Starting March 1, D.C.’s city government stopped requiring masks at restaurants, bars, sports venues, gyms and grocery stores. But city officials still require masks at libraries, nursing homes, correctional facilities, on public transit and at government facilities where employees have direct interaction with the public.  

Democrats won control of the White House and Senate in the 2020 elections after embracing masks and other COVID-19-prevention protocols as a sign they were taking the pandemic more seriously than former President Trump, who repeatedly refused to wear a mask in public.  

But now there are myriad signs that Americans are growing sick of masks and other restrictions.  

Democratic governors last month led a charge to ease mask requirements and now Democratic officeholders in Washington are following suit.  

Being pro-mask is a mixed bag politically, as Republicans are making inroads with swing voters by lumping mandatory masking policies with COVID-19-related school closures and urging for a faster return to pre-pandemic normalcy.   

Sen. John Cornyn (Texas), an adviser to the Senate Republican leadership, said mask requirements are starting to hurt Democrats politically.  

“Biden cured COVID-19, pandemic’s over,” Cornyn quipped.  

“He made it political in his campaign against Trump, and he’s paying the price for that,” he said of Biden’s prominent use of masks during the 2020 presidential campaign.  

“It’s schools and it’s education and it’s parents’ roles in their kids’ education. All that stuff has flowed from that [mask] controversy, and I think they’re paying a political price for it now,” he said.  

After a Monmouth University poll showed that 70 percent of Americans nationwide think COVID-19 is here to stay and “we just need to get on with our lives,” New Jersey Gov. Phil Murphy (D) announced his state would lift its school mask mandate on March 7.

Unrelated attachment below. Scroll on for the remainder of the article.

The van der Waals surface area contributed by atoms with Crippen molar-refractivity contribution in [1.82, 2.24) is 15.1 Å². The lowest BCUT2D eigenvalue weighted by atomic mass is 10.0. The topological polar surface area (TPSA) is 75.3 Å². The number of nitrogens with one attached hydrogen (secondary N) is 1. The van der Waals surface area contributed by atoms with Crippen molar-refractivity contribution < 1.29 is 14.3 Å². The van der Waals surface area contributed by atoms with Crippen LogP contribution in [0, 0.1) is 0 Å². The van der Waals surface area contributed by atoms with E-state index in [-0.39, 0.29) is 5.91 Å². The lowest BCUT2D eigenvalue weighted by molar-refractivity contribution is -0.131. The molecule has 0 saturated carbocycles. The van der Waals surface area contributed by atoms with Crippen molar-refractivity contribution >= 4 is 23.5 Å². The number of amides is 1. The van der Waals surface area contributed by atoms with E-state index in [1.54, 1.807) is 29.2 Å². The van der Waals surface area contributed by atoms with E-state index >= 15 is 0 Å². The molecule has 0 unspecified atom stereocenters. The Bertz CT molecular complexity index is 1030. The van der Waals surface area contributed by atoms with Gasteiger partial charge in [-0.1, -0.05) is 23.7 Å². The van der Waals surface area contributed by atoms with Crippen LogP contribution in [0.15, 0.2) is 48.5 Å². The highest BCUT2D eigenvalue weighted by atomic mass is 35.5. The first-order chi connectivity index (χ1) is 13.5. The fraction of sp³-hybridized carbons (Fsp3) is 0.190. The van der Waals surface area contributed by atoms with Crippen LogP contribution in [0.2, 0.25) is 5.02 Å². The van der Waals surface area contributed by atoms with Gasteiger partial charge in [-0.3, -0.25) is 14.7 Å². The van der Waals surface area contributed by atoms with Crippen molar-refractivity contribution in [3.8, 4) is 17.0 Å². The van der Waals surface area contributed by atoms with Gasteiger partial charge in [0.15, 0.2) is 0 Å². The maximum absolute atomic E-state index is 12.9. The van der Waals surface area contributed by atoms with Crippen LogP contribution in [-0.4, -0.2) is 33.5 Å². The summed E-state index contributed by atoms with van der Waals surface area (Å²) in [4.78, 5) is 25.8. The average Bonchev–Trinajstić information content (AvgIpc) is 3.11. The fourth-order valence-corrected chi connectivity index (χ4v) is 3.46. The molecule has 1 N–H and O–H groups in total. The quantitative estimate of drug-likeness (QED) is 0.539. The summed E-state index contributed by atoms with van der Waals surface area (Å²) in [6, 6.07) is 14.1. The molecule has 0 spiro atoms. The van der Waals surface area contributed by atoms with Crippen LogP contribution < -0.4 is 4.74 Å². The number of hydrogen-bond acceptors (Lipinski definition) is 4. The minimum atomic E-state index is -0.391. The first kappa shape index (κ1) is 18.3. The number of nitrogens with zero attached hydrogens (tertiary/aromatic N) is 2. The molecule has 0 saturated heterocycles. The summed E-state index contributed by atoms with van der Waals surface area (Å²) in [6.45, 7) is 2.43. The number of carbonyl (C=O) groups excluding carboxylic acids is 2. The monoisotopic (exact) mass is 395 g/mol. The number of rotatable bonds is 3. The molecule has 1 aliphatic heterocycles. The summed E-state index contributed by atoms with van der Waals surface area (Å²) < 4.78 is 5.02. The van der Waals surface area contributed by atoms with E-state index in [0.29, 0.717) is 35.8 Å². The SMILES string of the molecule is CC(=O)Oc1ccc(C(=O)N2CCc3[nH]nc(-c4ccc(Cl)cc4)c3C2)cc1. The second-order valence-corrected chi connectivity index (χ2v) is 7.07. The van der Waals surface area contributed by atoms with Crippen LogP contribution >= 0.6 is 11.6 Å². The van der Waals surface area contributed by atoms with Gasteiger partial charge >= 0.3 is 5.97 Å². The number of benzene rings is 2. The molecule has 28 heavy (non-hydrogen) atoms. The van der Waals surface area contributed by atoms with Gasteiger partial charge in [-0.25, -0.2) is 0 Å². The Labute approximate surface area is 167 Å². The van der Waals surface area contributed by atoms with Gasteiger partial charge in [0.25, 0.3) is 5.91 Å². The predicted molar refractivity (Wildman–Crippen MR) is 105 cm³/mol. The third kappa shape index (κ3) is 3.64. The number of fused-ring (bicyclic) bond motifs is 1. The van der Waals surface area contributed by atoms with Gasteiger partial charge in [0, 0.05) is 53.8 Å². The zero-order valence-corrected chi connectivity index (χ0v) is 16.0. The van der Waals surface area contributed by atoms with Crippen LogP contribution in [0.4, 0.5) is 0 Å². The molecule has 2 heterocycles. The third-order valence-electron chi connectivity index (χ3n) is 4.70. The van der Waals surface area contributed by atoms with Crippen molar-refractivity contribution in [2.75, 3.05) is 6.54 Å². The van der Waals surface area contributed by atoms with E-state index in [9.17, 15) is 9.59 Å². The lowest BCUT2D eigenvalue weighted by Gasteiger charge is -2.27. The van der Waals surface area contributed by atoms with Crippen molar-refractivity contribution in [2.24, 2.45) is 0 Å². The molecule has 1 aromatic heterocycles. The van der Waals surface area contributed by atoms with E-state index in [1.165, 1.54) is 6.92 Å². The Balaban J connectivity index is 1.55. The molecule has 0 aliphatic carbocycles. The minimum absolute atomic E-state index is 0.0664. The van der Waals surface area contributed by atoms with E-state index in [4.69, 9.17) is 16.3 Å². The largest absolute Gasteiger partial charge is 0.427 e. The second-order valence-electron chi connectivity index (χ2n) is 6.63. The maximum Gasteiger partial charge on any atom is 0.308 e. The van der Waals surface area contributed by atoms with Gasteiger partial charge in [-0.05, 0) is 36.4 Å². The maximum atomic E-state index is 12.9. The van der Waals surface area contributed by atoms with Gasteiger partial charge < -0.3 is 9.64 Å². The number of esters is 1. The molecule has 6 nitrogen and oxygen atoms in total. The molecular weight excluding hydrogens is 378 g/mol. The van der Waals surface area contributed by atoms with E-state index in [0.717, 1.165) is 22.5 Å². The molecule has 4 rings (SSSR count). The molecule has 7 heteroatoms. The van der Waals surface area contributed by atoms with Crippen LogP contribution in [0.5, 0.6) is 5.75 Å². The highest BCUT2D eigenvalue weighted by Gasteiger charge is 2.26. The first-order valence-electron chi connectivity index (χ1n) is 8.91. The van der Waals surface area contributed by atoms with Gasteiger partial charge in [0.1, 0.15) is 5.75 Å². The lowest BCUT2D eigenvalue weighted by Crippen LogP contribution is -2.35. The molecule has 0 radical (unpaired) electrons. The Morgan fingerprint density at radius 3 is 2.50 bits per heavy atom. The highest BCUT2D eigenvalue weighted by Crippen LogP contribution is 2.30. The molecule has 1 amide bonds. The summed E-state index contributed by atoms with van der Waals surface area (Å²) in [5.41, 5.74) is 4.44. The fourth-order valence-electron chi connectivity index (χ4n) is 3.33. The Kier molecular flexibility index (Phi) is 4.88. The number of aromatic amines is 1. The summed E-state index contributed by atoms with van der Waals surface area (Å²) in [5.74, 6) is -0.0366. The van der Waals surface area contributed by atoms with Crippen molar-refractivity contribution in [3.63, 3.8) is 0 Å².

“We have to learn to live with COVID,” he said last month.  

Several Democratic senators on Wednesday bristled at the suggestion that they’re shedding their masks to avoid bad political optics.  

“I don’t think politics should have anything to do with it. And I’ve felt that strongly and it’s all about science, about keeping people safe. It’s about those that are vulnerable. It’s about children that don’t have the opportunity to get vaccines. It’s not a political issue and it never should have been,” said Sen. Catherine Cortez Masto (D-Nev.), who faces a toss-up reelection race this year. She was not wearing a mask.  

The divide between Democratic and Republican lawmakers over wearing masks and other COVID-19-prevention protocols has been stark for much of the pandemic.  

Sen. Rand Paul (R-Ky.), who contracted COVID-19 early in the pandemic, was never spotted wearing a mask on Capitol Hill and claimed last year that they didn’t work, citing a peer-reviewed study from Denmark.  

Most Senate Democrats wore masks in public throughout the pandemic, even after getting vaccinated when the omicron variant caused a new surge of infections across the country.  

Brown, the chairman of the Banking Committee, memorably got into a heated spat with Sen. Dan Sullivan (R-Alaska) in November 2020 because his GOP colleague wasn’t wearing a mask while presiding over the Senate floor.  

Sullivan got hot under the collar when Brown asked him to “please wear a mask as he speaks.” 

“I don’t wear a mask when I’m speaking, like most senators. I don’t need your instruction,” he shot back.  

Tags Alex Padilla Brian Schatz Catherine Cortez Masto Charles Schumer Dan Sullivan Debbie Stabenow Donald Trump Elizabeth Warren Jeff Merkley Joe Biden John Cornyn Ketanji Brown Jackson Phil Murphy Rand Paul Ron Wyden Sheldon Whitehouse Sherrod Brown